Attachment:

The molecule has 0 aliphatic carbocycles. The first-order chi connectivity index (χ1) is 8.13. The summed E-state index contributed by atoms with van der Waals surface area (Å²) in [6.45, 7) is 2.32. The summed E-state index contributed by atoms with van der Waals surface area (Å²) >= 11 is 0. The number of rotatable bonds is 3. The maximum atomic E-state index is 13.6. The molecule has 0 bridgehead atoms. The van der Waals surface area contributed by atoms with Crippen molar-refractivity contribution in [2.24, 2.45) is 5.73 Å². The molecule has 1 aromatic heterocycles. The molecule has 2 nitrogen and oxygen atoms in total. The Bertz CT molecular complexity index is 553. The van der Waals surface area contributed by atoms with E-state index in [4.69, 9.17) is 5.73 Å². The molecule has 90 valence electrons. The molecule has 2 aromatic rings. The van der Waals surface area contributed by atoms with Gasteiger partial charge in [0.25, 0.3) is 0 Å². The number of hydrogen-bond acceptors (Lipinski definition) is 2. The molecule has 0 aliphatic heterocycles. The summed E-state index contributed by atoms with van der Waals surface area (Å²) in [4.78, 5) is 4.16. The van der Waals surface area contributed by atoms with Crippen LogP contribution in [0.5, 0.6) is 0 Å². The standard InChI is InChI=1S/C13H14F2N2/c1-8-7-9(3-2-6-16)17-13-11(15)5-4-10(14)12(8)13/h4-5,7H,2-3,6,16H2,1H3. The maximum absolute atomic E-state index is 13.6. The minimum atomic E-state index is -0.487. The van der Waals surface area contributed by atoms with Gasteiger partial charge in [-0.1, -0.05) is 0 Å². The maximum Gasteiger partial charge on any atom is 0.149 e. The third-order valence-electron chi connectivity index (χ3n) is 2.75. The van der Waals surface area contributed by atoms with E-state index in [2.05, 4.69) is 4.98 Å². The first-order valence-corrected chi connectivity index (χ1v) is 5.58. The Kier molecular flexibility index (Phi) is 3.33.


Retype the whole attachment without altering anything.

The molecule has 0 aliphatic carbocycles. The first-order chi connectivity index (χ1) is 8.13. The summed E-state index contributed by atoms with van der Waals surface area (Å²) in [6.45, 7) is 2.32. The summed E-state index contributed by atoms with van der Waals surface area (Å²) >= 11 is 0. The number of rotatable bonds is 3. The maximum atomic E-state index is 13.6. The molecule has 0 bridgehead atoms. The van der Waals surface area contributed by atoms with Crippen molar-refractivity contribution in [2.24, 2.45) is 5.73 Å². The molecule has 1 aromatic heterocycles. The molecule has 2 nitrogen and oxygen atoms in total. The Bertz CT molecular complexity index is 553. The van der Waals surface area contributed by atoms with E-state index in [4.69, 9.17) is 5.73 Å². The molecule has 90 valence electrons. The molecule has 2 aromatic rings. The van der Waals surface area contributed by atoms with Gasteiger partial charge in [0.25, 0.3) is 0 Å². The number of hydrogen-bond acceptors (Lipinski definition) is 2. The molecule has 0 aliphatic heterocycles. The summed E-state index contributed by atoms with van der Waals surface area (Å²) in [4.78, 5) is 4.16. The van der Waals surface area contributed by atoms with Crippen LogP contribution in [0.5, 0.6) is 0 Å². The standard InChI is InChI=1S/C13H14F2N2/c1-8-7-9(3-2-6-16)17-13-11(15)5-4-10(14)12(8)13/h4-5,7H,2-3,6,16H2,1H3. The maximum absolute atomic E-state index is 13.6. The minimum atomic E-state index is -0.487. The van der Waals surface area contributed by atoms with Gasteiger partial charge in [-0.1, -0.05) is 0 Å². The maximum Gasteiger partial charge on any atom is 0.149 e. The third-order valence-electron chi connectivity index (χ3n) is 2.75. The van der Waals surface area contributed by atoms with E-state index in [2.05, 4.69) is 4.98 Å². The first-order valence-corrected chi connectivity index (χ1v) is 5.58. The Kier molecular flexibility index (Phi) is 3.33.